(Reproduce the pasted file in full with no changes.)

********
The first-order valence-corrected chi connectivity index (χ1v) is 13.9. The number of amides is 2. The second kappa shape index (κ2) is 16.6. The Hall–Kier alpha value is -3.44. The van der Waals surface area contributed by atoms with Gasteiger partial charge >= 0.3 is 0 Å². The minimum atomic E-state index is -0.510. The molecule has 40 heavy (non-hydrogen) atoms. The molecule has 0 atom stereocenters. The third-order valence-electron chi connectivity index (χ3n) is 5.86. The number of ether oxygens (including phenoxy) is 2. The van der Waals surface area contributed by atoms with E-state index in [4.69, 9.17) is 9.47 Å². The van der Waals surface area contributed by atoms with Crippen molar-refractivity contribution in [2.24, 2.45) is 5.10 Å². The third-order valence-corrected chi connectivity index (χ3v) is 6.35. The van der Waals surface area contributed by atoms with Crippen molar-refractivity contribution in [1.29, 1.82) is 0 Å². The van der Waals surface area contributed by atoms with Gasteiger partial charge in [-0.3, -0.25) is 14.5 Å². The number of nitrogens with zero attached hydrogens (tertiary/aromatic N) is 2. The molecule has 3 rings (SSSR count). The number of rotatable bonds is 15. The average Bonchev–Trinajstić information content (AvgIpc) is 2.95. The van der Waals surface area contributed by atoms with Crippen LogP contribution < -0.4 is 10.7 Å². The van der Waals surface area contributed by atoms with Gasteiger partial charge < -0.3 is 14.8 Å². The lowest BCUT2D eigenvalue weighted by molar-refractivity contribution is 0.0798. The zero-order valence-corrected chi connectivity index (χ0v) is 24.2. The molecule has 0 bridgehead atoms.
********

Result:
The first-order valence-corrected chi connectivity index (χ1v) is 13.9. The number of amides is 2. The second kappa shape index (κ2) is 16.6. The Hall–Kier alpha value is -3.44. The van der Waals surface area contributed by atoms with Gasteiger partial charge >= 0.3 is 0 Å². The minimum atomic E-state index is -0.510. The molecule has 40 heavy (non-hydrogen) atoms. The molecule has 0 atom stereocenters. The third-order valence-electron chi connectivity index (χ3n) is 5.86. The number of ether oxygens (including phenoxy) is 2. The van der Waals surface area contributed by atoms with E-state index in [4.69, 9.17) is 9.47 Å². The van der Waals surface area contributed by atoms with Crippen molar-refractivity contribution in [2.24, 2.45) is 5.10 Å². The third-order valence-corrected chi connectivity index (χ3v) is 6.35. The van der Waals surface area contributed by atoms with Crippen molar-refractivity contribution in [1.29, 1.82) is 0 Å². The van der Waals surface area contributed by atoms with Gasteiger partial charge in [-0.3, -0.25) is 14.5 Å². The number of nitrogens with zero attached hydrogens (tertiary/aromatic N) is 2. The molecule has 3 rings (SSSR count). The number of rotatable bonds is 15. The average Bonchev–Trinajstić information content (AvgIpc) is 2.95. The van der Waals surface area contributed by atoms with Crippen LogP contribution < -0.4 is 10.7 Å². The van der Waals surface area contributed by atoms with Gasteiger partial charge < -0.3 is 14.8 Å². The lowest BCUT2D eigenvalue weighted by molar-refractivity contribution is 0.0798. The zero-order valence-corrected chi connectivity index (χ0v) is 24.2. The molecule has 0 bridgehead atoms.